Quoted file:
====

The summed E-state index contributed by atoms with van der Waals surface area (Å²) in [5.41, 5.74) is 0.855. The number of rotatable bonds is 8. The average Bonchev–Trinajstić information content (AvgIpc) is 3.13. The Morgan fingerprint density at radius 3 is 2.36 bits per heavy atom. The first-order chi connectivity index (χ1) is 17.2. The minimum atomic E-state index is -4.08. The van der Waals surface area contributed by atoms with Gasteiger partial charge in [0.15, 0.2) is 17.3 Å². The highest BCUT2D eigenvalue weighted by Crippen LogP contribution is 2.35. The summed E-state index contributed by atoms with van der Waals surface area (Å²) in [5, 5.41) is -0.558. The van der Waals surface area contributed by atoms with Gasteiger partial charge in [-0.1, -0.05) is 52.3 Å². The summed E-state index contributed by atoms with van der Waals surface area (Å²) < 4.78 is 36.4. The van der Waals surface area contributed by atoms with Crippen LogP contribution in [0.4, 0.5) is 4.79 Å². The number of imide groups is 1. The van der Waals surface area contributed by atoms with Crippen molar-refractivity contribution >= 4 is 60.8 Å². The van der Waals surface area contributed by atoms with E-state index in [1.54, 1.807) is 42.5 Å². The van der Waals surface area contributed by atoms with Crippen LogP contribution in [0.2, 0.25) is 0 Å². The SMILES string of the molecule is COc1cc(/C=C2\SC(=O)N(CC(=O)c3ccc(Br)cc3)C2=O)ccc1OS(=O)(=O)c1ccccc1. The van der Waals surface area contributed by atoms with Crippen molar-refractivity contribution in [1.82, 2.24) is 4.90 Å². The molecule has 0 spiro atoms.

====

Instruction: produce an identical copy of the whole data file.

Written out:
The summed E-state index contributed by atoms with van der Waals surface area (Å²) in [5.41, 5.74) is 0.855. The number of rotatable bonds is 8. The average Bonchev–Trinajstić information content (AvgIpc) is 3.13. The Morgan fingerprint density at radius 3 is 2.36 bits per heavy atom. The first-order chi connectivity index (χ1) is 17.2. The minimum atomic E-state index is -4.08. The van der Waals surface area contributed by atoms with Gasteiger partial charge in [0.15, 0.2) is 17.3 Å². The highest BCUT2D eigenvalue weighted by Crippen LogP contribution is 2.35. The summed E-state index contributed by atoms with van der Waals surface area (Å²) in [5, 5.41) is -0.558. The van der Waals surface area contributed by atoms with Gasteiger partial charge in [-0.1, -0.05) is 52.3 Å². The summed E-state index contributed by atoms with van der Waals surface area (Å²) < 4.78 is 36.4. The van der Waals surface area contributed by atoms with Crippen LogP contribution in [0.4, 0.5) is 4.79 Å². The number of imide groups is 1. The van der Waals surface area contributed by atoms with Crippen molar-refractivity contribution >= 4 is 60.8 Å². The van der Waals surface area contributed by atoms with E-state index in [1.54, 1.807) is 42.5 Å². The van der Waals surface area contributed by atoms with Crippen LogP contribution in [0.2, 0.25) is 0 Å². The SMILES string of the molecule is COc1cc(/C=C2\SC(=O)N(CC(=O)c3ccc(Br)cc3)C2=O)ccc1OS(=O)(=O)c1ccccc1. The van der Waals surface area contributed by atoms with Crippen molar-refractivity contribution in [1.82, 2.24) is 4.90 Å². The molecule has 0 spiro atoms.